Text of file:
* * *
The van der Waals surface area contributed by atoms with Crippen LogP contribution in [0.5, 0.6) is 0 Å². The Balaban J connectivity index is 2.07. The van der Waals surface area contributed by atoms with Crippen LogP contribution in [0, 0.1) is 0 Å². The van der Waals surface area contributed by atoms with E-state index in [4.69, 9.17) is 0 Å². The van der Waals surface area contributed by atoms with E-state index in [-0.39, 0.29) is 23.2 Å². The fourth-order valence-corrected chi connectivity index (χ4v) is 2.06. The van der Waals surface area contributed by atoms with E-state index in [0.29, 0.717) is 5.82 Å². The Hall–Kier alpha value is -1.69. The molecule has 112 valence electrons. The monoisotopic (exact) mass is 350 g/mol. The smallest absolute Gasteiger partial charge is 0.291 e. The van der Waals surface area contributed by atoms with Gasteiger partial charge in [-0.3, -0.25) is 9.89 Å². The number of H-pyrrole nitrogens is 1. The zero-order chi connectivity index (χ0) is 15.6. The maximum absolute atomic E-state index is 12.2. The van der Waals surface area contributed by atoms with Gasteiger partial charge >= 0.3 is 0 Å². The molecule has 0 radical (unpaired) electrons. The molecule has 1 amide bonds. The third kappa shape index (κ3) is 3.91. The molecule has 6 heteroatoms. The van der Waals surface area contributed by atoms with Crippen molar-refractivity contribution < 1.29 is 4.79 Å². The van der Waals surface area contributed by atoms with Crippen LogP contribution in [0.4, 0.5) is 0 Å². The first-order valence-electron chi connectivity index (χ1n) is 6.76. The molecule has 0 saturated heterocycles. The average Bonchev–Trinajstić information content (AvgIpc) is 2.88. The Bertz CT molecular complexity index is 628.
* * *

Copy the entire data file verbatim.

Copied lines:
The van der Waals surface area contributed by atoms with Crippen LogP contribution in [0.5, 0.6) is 0 Å². The Balaban J connectivity index is 2.07. The van der Waals surface area contributed by atoms with Crippen LogP contribution in [0, 0.1) is 0 Å². The van der Waals surface area contributed by atoms with E-state index in [4.69, 9.17) is 0 Å². The van der Waals surface area contributed by atoms with E-state index in [-0.39, 0.29) is 23.2 Å². The fourth-order valence-corrected chi connectivity index (χ4v) is 2.06. The van der Waals surface area contributed by atoms with E-state index in [0.29, 0.717) is 5.82 Å². The Hall–Kier alpha value is -1.69. The molecule has 112 valence electrons. The monoisotopic (exact) mass is 350 g/mol. The smallest absolute Gasteiger partial charge is 0.291 e. The van der Waals surface area contributed by atoms with Gasteiger partial charge in [-0.3, -0.25) is 9.89 Å². The number of H-pyrrole nitrogens is 1. The zero-order chi connectivity index (χ0) is 15.6. The maximum absolute atomic E-state index is 12.2. The van der Waals surface area contributed by atoms with Gasteiger partial charge >= 0.3 is 0 Å². The molecule has 0 radical (unpaired) electrons. The molecule has 1 amide bonds. The third kappa shape index (κ3) is 3.91. The molecule has 6 heteroatoms. The van der Waals surface area contributed by atoms with Crippen molar-refractivity contribution < 1.29 is 4.79 Å². The van der Waals surface area contributed by atoms with Crippen LogP contribution in [0.4, 0.5) is 0 Å². The first-order valence-electron chi connectivity index (χ1n) is 6.76. The molecule has 0 saturated heterocycles. The average Bonchev–Trinajstić information content (AvgIpc) is 2.88. The Bertz CT molecular complexity index is 628.